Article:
Of course, getting into knotty and frankly unpleasant subjects like this also runs into more noise factor, since for some people, that prompts them to open doors to babbling borderline psychos like Glenn Beck or Alex Jones, the sort of characters who might in fact occasionally come up with some little bit of an actual true fact, but then immediately bury and obfuscate it among piles of sheer nonsense, plain fiction, delusions, wild-assed speculations, and confusion.
My email correspondent is very intent on the goal of Obama’s reelection along with election of enough Democratic party members into office to properly support him. I have to say that I generally agree with him, but with some qualifications.
There’s no doubt in my mind that, in fact, Obama was the best choice for president out of the bunch seeking the office in 2008. Right now, he’s the only reasonable choice of the two “major party candidates”, which, unfortunately, are the only choices presented in realistic terms of how things are working in the political circus. That, however, is still another topic.
Willard Romney as president is absurd to even consider, and the fact that anyone is seriously considering him is a statement of how royally absurd things are now. As should be painfully clear by now, he’s not only an absolutely astoundingly dishonest son of a bitch, he lives in his own little bubble world detached from most people, and is beyond obvious as being one of exactly the kind of characters who drove the economy of the United States into a train wreck.
The notion of electing Willard Romney as president with the notion that he’s a guy to “fix the economy” is probably right up there in quality of judgment with hiring a convicted child molester to manage a day care center.
Having Romney as president would make it a completely foolish absurdity to even pretend that the government of the United States would not be, at that stage, a complete undiluted plutocracy.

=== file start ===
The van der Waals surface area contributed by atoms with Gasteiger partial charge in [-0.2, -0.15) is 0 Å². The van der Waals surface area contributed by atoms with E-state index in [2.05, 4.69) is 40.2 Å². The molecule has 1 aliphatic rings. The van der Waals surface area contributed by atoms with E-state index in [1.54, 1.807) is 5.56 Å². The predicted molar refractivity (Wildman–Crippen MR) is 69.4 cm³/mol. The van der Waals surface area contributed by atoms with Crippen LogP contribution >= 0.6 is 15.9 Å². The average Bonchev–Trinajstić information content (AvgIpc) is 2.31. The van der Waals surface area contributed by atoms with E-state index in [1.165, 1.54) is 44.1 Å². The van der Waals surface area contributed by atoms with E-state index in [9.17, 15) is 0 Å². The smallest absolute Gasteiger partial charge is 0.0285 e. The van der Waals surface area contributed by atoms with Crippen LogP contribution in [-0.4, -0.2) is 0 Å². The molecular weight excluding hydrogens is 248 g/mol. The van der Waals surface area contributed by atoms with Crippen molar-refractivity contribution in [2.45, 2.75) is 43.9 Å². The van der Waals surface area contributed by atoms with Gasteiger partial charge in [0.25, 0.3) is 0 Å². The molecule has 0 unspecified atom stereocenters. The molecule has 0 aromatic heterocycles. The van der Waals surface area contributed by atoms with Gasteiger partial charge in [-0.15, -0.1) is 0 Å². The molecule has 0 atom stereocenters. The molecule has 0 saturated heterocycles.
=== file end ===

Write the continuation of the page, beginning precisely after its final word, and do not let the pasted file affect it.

There are certainly very serious criticisms to make of Mr. Obama as president over the past three and a half years, but as I’ve said before, you can hardly even get to those through the noise of the bizarre fiction claimed about him as Secret Kenyan Muslim Left Wing Radical.
It’s difficult to avoid thoughts that Obama has been essentially held as a hostage of an American plutocracy, looking at things like how the financial crisis was dealt with when he entered office, treating the banksters responsible with gentle delicacy and complete indulgence, and the complete, I mean absolute lack of any legal action on this.
One thing that I think was, and is, clearly needed was a simple restoration of the Glass-Steagall Banking Act of 1933, that was repealed in 1999 by a bill from three Republican members of Congress and signed by President Clinton. Instead we got the lame “Dodd-Frank bill”, a cobbled mess that was made worse by determined Republican sabotage.
He had a very good plan to change the insanely dysfunctional world of health insurance in the United States, which basically makes some people very wealthy while financially destroying others, namely, people who have the audacity to become injured or ill. But he dropped the ball, handed it over to Congress and people like Senator Max Baucus, and the resulting Affordable Care Act resembled very little of Obama’s plan, and from what I can put together from this complex matter, basically is a composite of previous Republican plan propositions, mostly resembling the plan that went into effect in Massachusetts under Governor Mitt Romney.
We probably won’t hear that criticism, instead we get howling that it’s “Obama’s socialist takeover of healthcare”, an absurdity of falsehood about the final legislation, in more than one way, and now GOP presidential nominee Willard Romney attacks the final product of the ACA modeled more or less on Romney’s plan in Mass. But then that’s back to Romney’s general wandering dishonesty of convenience.
Related to that, there’s the whole episode of confusion and lying about the Medicare program.
The short version? Team Republican likes to criticize Obama saying “he’s failed to reduce government spending”. As part of the health insurance reform epic, apparently something like 700 billion dollars of costs in redundant spending and ineffective bureaucracy was found and eliminated, without any reduction in actual benefits to medical patients from Medicare. Republicans then point at this huge trimming of “wasted spending”, and instead of giving Obama a big thumbs-up approval, they’re on a continuous loop of shouting at the citizenry that “Obama is cutting Medicare benefits to seniors”. By coincindence, it seems to be the exact same people who say “Obamacare” is coming to kill babies and your grandma.
Then, Congressman Paul Ryan, now of Team Romney/Ryan, proposes the exact same waste/redundancy cost reductions in Medicare, but Obama doing it is “cutting Medicare benefits to seniors”, while the same thing from Ryan is “saving Medicare”, and, on top of this, proposing to “save Medicare” by essentially killing it, and replacing it by giving money vouchers to Medicare beneficiaries and telling them “here, go buy medical insurance with this, good luck, you’re on your own”, when the whole fundamental concept of the Medicare program was to be the health insurance program, to just take care of it.
But all that requires a substantial amount of detailed examination of facts with complications.